Harrowing interviews with people touched by cancer will be the centerpiece of a three-day Radiothon on Galway Bay FM that aims to raise in the region of €200,000 to help those diagnosed with the disease.
Among the 18 families who spoke with broadcaster Keith Finnegan is a pregnant woman who was told that unless she had treatment for leukaemia immediately she would not survive to give birth.
The woman, who was in the later stages of her pregnancy went on to have a healthy baby. While she initially recovered, she was later diagnosed with cancer for a second time, but thankfully she lives to tell the tale.
Another young woman also diagnosed with leukaemia was told she would not make it, but miraculously went on to make a full recovery.
One patient currently receiving treatment recalls how his last meal was a bowl of cereal over a year earlier. He survives on a diet of liquids after the discovery of a tumour in his throat.
Not everyone featured during the three days in aid of the Galway Hospice and Cancer Care West makes it.
A particularly heartbreaking case involved a teenager who was helped by the Galway Hospice outreach team to be cared for at home, fulfilling the wishes of his mother that her only son should die in her arms in his own bedroom.
The stories unashamedly pull on the heart strings to encourage the public to dig deep.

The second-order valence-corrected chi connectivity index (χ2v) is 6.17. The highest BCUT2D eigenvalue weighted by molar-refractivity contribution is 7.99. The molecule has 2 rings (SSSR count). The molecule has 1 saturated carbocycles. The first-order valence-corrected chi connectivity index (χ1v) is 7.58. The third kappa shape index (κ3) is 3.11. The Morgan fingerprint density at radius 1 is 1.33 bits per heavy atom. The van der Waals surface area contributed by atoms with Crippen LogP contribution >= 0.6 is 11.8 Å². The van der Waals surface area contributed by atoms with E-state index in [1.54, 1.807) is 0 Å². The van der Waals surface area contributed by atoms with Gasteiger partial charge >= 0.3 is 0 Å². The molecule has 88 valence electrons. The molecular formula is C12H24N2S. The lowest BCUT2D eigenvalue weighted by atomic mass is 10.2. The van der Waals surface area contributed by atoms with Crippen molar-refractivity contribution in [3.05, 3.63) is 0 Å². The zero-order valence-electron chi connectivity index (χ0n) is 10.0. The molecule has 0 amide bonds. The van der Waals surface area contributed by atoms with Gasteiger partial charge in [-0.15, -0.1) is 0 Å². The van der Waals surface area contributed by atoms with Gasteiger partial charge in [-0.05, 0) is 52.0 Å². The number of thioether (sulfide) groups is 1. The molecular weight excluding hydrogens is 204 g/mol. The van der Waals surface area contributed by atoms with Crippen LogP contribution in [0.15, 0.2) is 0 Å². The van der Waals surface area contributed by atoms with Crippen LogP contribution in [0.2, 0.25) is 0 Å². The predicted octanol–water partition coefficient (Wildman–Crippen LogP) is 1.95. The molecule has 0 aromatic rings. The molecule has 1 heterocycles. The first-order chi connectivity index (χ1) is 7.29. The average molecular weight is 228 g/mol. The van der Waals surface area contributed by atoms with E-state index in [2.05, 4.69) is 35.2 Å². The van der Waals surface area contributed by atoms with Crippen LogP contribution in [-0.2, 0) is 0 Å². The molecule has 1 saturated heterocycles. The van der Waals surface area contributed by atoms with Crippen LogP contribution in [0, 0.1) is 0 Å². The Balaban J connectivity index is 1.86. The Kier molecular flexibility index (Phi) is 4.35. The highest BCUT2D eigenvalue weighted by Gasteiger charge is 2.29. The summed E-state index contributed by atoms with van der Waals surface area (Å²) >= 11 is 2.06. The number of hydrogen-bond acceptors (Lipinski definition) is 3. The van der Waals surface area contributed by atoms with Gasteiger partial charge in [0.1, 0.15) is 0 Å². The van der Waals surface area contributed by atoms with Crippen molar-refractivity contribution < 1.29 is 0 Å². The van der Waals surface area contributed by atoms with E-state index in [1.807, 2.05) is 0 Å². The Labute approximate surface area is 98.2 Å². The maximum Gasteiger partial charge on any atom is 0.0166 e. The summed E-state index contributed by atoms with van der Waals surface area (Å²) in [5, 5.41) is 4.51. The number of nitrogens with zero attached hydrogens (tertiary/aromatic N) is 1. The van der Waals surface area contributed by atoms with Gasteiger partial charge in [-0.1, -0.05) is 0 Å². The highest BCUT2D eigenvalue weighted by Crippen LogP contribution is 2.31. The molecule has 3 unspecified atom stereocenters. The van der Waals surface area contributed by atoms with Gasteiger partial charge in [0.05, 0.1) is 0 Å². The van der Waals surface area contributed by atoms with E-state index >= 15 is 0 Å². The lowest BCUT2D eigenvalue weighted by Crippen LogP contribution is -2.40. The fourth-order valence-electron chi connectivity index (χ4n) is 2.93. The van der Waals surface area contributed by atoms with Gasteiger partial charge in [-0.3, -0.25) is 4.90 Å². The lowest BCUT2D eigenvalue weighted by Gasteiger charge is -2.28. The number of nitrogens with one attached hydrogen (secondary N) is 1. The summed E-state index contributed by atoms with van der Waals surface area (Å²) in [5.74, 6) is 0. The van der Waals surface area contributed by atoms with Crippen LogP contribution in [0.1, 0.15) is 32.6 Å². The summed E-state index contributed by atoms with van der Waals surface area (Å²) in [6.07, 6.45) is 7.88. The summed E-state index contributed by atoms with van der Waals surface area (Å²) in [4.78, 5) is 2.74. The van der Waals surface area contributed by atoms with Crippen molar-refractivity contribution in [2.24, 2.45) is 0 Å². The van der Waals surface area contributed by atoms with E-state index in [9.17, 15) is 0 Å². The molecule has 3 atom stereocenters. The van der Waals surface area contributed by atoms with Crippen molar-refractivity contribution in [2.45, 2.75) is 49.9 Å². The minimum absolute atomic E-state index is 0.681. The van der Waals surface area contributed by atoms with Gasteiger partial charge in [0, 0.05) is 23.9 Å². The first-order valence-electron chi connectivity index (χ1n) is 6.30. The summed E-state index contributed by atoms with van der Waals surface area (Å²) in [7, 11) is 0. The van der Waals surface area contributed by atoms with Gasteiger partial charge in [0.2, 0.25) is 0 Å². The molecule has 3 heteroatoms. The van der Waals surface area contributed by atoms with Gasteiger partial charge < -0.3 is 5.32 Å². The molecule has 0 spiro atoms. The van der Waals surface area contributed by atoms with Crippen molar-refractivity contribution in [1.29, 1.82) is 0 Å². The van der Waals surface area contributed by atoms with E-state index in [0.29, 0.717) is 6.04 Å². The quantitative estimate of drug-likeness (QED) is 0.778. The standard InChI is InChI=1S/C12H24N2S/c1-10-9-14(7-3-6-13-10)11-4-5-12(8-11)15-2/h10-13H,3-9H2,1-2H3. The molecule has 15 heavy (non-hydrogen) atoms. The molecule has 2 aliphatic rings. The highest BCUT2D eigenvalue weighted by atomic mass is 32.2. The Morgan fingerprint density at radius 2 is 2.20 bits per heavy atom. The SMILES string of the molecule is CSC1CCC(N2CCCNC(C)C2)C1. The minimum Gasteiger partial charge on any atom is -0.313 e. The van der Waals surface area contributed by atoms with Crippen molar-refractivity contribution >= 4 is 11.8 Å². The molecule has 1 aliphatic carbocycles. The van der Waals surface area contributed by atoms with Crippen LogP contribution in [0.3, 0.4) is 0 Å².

It is the first time in its 26-year history that the radio station has undertaken a marathon fundraising drive. It follows in the footsteps of Cork station 96FM, whose Giving for Living Radiothon has raised a phenomenal €3.2 million for local cancer services since 2008, over €4000,000 alone from last year’s event.
“I’m a director of Galway Hospice and Cancer Care West. I lost my dad to cancer at 83 after he was sick for 13 weeks. I’m only 52. I can only imagine what it’s like for younger people to go through that journey. You’re in a different space when it comes to cancer. These are all real life people going through this journey, it’s not in any way rehearsed, they haven’t been given cue cards,” explained Keith.
“The stories are emotional, highly emotional, but they’re not in any way depressing. It’s about survivors of cancer, families who went on a journey and used the services that are available. We want to take people on that journey and get the message out there that everybody can make a difference by making a donation.”
Funds will be split evenly between the two charities. Money will go towards Inis Aoibhinn, Cancer Care West’s residential facility on the grounds of University Hospital Galway and its Cancer Support Centre at Seamus Quirke Road, Westside. The charity does not charge patients or their families or friends for using its services.
The Hospice will use the money to continue its hospice at home visits to patients and their families throughout the city and county and the running of its day care centre, availing of medical assessments, recreational activities and therapies.
The entire staff of the radio station—many of whom have worked on the project in their free time voluntarily—will relocate from Sandy Road to An Taibhdhearc on Middle Street for the campaign, which airs 7am–7pm from today (Thursday) to Saturday.
The community is invited to drop in and say hello, watch the broadcasters and DJs present their shows and to share their own stories. Collection boxes have been sent to locations including schools arounds the county in a bid to get widespread support.
How to donate: Call 1850 88 55 97 or text the word Together to 53995. There will also be collection boxes at SuperValu supermarkets around Galway City.